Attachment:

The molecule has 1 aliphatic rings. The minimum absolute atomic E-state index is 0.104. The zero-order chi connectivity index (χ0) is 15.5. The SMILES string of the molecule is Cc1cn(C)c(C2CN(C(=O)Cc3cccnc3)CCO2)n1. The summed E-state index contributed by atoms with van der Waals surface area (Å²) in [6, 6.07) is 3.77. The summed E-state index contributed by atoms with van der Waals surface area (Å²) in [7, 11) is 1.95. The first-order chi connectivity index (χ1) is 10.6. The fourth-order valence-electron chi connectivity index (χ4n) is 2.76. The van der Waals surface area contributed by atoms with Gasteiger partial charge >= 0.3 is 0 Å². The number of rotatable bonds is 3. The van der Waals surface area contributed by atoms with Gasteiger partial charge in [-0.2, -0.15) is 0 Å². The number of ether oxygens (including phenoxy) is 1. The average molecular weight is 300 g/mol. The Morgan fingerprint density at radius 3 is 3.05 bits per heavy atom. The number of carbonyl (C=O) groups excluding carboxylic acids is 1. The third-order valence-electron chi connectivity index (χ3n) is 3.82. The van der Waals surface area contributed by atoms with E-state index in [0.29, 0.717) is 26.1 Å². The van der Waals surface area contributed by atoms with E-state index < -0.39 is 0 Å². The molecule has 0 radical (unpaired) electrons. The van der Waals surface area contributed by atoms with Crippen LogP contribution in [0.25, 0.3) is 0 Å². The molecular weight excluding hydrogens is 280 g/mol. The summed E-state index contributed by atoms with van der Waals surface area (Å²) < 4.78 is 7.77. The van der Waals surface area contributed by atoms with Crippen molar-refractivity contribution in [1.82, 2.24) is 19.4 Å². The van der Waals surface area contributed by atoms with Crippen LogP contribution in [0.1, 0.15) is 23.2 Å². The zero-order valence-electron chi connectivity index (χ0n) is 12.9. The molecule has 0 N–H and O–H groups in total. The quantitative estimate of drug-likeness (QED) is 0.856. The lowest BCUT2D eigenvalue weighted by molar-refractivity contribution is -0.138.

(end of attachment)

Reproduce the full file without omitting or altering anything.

The molecule has 1 aliphatic rings. The minimum absolute atomic E-state index is 0.104. The zero-order chi connectivity index (χ0) is 15.5. The SMILES string of the molecule is Cc1cn(C)c(C2CN(C(=O)Cc3cccnc3)CCO2)n1. The summed E-state index contributed by atoms with van der Waals surface area (Å²) in [6, 6.07) is 3.77. The summed E-state index contributed by atoms with van der Waals surface area (Å²) in [7, 11) is 1.95. The first-order chi connectivity index (χ1) is 10.6. The fourth-order valence-electron chi connectivity index (χ4n) is 2.76. The van der Waals surface area contributed by atoms with Gasteiger partial charge >= 0.3 is 0 Å². The number of rotatable bonds is 3. The van der Waals surface area contributed by atoms with Gasteiger partial charge in [-0.2, -0.15) is 0 Å². The number of ether oxygens (including phenoxy) is 1. The average molecular weight is 300 g/mol. The Morgan fingerprint density at radius 3 is 3.05 bits per heavy atom. The number of carbonyl (C=O) groups excluding carboxylic acids is 1. The third-order valence-electron chi connectivity index (χ3n) is 3.82. The van der Waals surface area contributed by atoms with E-state index in [0.29, 0.717) is 26.1 Å². The van der Waals surface area contributed by atoms with E-state index < -0.39 is 0 Å². The molecule has 0 radical (unpaired) electrons. The van der Waals surface area contributed by atoms with Crippen LogP contribution in [0.25, 0.3) is 0 Å². The molecular weight excluding hydrogens is 280 g/mol. The summed E-state index contributed by atoms with van der Waals surface area (Å²) < 4.78 is 7.77. The van der Waals surface area contributed by atoms with Crippen molar-refractivity contribution in [1.82, 2.24) is 19.4 Å². The van der Waals surface area contributed by atoms with Crippen LogP contribution in [0.1, 0.15) is 23.2 Å². The zero-order valence-electron chi connectivity index (χ0n) is 12.9. The molecule has 0 N–H and O–H groups in total. The quantitative estimate of drug-likeness (QED) is 0.856. The lowest BCUT2D eigenvalue weighted by molar-refractivity contribution is -0.138.